Archive for the tag 'baseball business'

JD by Jamey Newberg: a review

While this work necessarily has some biographical content, it’s largely about how GM Jon Daniels runs the Ranger’s organization–the things he emphasizes, the people he hires, the objectives he sets, the ways he communicates, the methods he uses to collect information, and the reasons behind those practices. Newberg, who’s been writing about the Rangers organization since the late 1990s, clearly knows the material.

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Balls and Strikes by Kenneth Jennings: a short review

The book is essentially descriptive, but has pretensions toward analysis. There’s a lot of good material here. The first three chapters are a history of player/management relations in baseball. The remaining six chapters are topical, and examine such matters as agent behavior, player interactions with field managers, race relations, and salary arbitration. Unfortunately, the presentation is largely anecdotal; even when the author tries for analysis the result is often inconclusive, superficial, or unconvincing. I was, frankly, hoping for more.

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Owning a Piece of the Minors by Jerome Klinkowitz: a short review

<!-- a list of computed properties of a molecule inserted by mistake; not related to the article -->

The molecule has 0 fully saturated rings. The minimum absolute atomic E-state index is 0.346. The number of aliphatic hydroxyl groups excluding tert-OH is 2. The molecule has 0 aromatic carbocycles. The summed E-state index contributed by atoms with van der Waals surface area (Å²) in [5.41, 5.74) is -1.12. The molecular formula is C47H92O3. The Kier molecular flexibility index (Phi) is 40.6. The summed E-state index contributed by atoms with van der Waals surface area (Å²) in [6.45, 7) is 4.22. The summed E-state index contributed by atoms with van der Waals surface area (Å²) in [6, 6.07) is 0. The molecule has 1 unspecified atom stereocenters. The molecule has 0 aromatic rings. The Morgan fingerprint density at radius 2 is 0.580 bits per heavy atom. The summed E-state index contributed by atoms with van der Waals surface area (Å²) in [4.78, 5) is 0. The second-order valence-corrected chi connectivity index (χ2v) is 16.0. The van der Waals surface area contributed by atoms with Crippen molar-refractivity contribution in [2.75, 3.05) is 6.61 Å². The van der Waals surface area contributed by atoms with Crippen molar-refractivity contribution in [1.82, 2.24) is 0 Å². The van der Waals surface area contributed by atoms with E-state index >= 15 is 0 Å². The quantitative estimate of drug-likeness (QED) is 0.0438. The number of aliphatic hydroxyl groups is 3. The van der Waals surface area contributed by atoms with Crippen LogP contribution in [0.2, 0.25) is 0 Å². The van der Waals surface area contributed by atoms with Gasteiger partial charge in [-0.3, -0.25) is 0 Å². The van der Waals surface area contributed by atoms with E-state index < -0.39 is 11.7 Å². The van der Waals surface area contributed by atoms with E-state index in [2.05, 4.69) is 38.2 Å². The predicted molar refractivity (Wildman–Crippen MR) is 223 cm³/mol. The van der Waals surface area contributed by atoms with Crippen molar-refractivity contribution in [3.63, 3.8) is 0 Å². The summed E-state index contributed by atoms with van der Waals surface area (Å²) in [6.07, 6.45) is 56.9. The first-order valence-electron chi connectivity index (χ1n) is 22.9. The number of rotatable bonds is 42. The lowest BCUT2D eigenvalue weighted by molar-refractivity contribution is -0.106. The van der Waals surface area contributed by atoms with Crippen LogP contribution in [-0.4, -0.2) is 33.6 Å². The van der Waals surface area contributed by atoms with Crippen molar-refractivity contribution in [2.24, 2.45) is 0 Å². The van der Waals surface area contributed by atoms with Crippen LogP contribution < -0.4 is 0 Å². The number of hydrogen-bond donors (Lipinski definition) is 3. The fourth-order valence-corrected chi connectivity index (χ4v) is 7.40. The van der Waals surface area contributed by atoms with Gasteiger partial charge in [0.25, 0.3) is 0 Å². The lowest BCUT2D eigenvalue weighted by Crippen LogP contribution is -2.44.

Jerry Klinkowitz, who teaches at the University of Northern Iowa, was one of the owners of the Waterloo Diamonds from 1978 until they were sold in 1994. This series of essays explores that experience from a variety of perspectives; he talks about how he got involved with the team, about how he wrote a novel (Short Season) based on his ownership experiences, about his grandstand neighbors, about team officer Mildred Boyenga, and about why the Diamonds failed.

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Diamond Dollars by Vince Gennaro: a review

Worth reading. The book has considerable value, but it’s less than I hoped it would be. Gennaro’s a good analyst, and he’s found some interesting numbers to work with, but the analysis is often hidden from sight. I, personally, would have liked more explicit calculations, more discussion of the analysis, and less explication of his conclusions. YMMV.

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Of Iron Men, and Dubuque Finances

Matching iron man attempts, Bill Bauernfeind of Michigan City and Joe Schaffernoth of Paris opposed each other in both games of a Midwest League double-header, August 21.

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Doug Pappas

Doug PappasDoug Pappas, chair of SABR’s Business of Baseball committee, has passed away.  Doug, a knowledgeable, sardonic, and passionate expert on baseball’s economics, was often quoted in the press on baseball’s business follies.  Commissioner Bud blessed him with a not-particularly-convincing phone call during the contraction controversy.  He was also a fine researcher, and SABR’s expert on players and managers ejected from ballgames.

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